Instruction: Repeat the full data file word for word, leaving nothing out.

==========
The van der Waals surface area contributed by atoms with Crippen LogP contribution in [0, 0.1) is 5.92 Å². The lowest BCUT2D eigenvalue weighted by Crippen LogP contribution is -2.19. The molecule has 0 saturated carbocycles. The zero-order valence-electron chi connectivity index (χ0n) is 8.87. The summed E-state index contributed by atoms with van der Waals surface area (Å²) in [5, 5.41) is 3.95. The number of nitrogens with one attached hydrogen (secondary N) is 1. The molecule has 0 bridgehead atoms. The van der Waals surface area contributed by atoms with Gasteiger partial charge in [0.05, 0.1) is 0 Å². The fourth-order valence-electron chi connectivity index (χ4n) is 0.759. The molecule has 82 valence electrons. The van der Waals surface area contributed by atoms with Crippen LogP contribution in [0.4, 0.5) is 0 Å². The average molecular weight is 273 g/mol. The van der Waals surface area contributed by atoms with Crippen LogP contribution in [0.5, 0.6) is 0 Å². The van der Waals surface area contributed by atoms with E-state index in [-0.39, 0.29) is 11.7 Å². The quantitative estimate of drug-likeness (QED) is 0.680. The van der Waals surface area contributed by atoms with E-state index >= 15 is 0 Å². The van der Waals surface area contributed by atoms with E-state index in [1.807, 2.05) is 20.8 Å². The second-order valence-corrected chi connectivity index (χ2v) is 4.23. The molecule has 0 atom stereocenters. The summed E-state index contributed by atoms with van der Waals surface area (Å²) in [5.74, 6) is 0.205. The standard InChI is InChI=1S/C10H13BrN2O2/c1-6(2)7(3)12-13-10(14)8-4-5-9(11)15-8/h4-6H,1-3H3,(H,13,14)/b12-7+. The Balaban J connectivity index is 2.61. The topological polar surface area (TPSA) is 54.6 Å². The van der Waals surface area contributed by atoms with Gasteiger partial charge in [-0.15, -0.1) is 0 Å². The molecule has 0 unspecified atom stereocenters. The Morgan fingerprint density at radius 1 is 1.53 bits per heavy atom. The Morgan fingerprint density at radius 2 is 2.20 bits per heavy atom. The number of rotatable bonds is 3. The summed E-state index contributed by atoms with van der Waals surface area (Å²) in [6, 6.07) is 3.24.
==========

The van der Waals surface area contributed by atoms with Crippen LogP contribution in [0, 0.1) is 5.92 Å². The lowest BCUT2D eigenvalue weighted by Crippen LogP contribution is -2.19. The molecule has 0 saturated carbocycles. The zero-order valence-electron chi connectivity index (χ0n) is 8.87. The summed E-state index contributed by atoms with van der Waals surface area (Å²) in [5, 5.41) is 3.95. The number of nitrogens with one attached hydrogen (secondary N) is 1. The molecule has 0 bridgehead atoms. The van der Waals surface area contributed by atoms with Gasteiger partial charge in [0.05, 0.1) is 0 Å². The fourth-order valence-electron chi connectivity index (χ4n) is 0.759. The molecule has 82 valence electrons. The van der Waals surface area contributed by atoms with Crippen LogP contribution in [0.4, 0.5) is 0 Å². The average molecular weight is 273 g/mol. The van der Waals surface area contributed by atoms with Crippen LogP contribution in [0.5, 0.6) is 0 Å². The van der Waals surface area contributed by atoms with E-state index in [-0.39, 0.29) is 11.7 Å². The quantitative estimate of drug-likeness (QED) is 0.680. The van der Waals surface area contributed by atoms with E-state index >= 15 is 0 Å². The van der Waals surface area contributed by atoms with E-state index in [1.807, 2.05) is 20.8 Å². The second-order valence-corrected chi connectivity index (χ2v) is 4.23. The molecule has 0 atom stereocenters. The summed E-state index contributed by atoms with van der Waals surface area (Å²) in [5.74, 6) is 0.205. The standard InChI is InChI=1S/C10H13BrN2O2/c1-6(2)7(3)12-13-10(14)8-4-5-9(11)15-8/h4-6H,1-3H3,(H,13,14)/b12-7+. The Balaban J connectivity index is 2.61. The topological polar surface area (TPSA) is 54.6 Å². The van der Waals surface area contributed by atoms with Gasteiger partial charge in [-0.15, -0.1) is 0 Å². The molecule has 0 unspecified atom stereocenters. The Morgan fingerprint density at radius 1 is 1.53 bits per heavy atom. The Morgan fingerprint density at radius 2 is 2.20 bits per heavy atom. The number of rotatable bonds is 3. The summed E-state index contributed by atoms with van der Waals surface area (Å²) in [6, 6.07) is 3.24.